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News

Early career networking event at #SEBAMM

The New Phytologist Trust is pleased to sponsor a networking event at the Society for Experimental Biology (SEB) annual meeting in Florence this July, aimed at early career scientists working on the response of plants to temperature changes. &...

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Thank you to all of our reviewers in 2017!

New Phytologist would like to thank all the individuals that reviewed manuscripts for the journal in 2017. The Editorial Board and Central Office staff greatly appreciate the contribution of our reviewers, each of whom volunteered their time and e...

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Less chewing the cud, more greening the fuel

Plant biomass contains considerable calorific value but most of it makes up robust cell walls, an unappetising evolutionary advantage that helped grasses to survive foragers and prosper for more than 60 million years.   The trouble ...

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Higher temperatures turn pollen purple

There are plenty of studies on how petal colour varies, but new research looks at differences in the performance of pollen under varied environmental conditions based on its colour. In the study of the North American herb Campanul...

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Prof. Dali Guo, 1971–2017

Dali Guo passed away on 19 November 2017 at the young age of 46 after an extended fight with lung cancer. He leaves behind his loving wife, Ping Wang and 14-year-old daughter, Hengjia.   Dali Guo. Photograph credit: Bo Liu. &nb...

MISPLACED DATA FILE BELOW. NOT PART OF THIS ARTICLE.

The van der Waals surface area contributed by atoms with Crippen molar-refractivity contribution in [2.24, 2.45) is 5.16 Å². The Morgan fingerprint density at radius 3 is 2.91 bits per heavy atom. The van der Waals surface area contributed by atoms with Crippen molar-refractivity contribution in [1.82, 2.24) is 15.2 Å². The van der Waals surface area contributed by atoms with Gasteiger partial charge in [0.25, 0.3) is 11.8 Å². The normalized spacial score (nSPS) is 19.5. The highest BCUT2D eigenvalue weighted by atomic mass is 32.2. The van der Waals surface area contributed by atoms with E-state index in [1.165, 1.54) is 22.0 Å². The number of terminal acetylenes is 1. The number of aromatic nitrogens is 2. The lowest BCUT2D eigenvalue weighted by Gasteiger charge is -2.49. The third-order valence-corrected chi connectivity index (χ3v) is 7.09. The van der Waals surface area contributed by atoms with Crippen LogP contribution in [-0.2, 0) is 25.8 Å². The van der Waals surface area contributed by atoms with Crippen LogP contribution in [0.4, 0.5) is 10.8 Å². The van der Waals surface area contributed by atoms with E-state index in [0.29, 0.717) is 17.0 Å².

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Funding available - call for New Phytologist Symposia and Workshop proposals

Funding of up to £43k is available to run New Phytologist Symposia and Workshops, with slots available for 2020 onwards. The application deadline for Symposia proposals is 28th February 2018.   The internationally renowned serie...

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New research examines the origin of xanthones in plant roots

New research shows how antimicrobial compounds are formed in plants, and where to find them.   Xanthones are specialised compounds with antimicrobial properties. Derivatives of xanthones have attracted attention for medicine design....

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Unlocking the patterns of climate change

How will plant species respond to climate change?   Amid thickets of fragrant rosemary and thyme, researchers from the University of Tübingen have developed a technique that will help to answer this question. Dr Mark Bilton&...

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The yin-yang of uranium in Arabidopsis

Uranium isn't something people tend to think about in a positive light. But scientists from the Université Grenoble Alpes and the French Alternative Energies and Atomic Energies Commission (CEA) have shown how the to...

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Once bitten... caterpillar attacks allow aphids to sneak up on plants

Plants face a formidable array of attackers and have to defend themselves. In a new paper published in New Phytologist, scientists describe two surprising discoveries: that plants prioritise the protection of flowers over leaves, and that sim...

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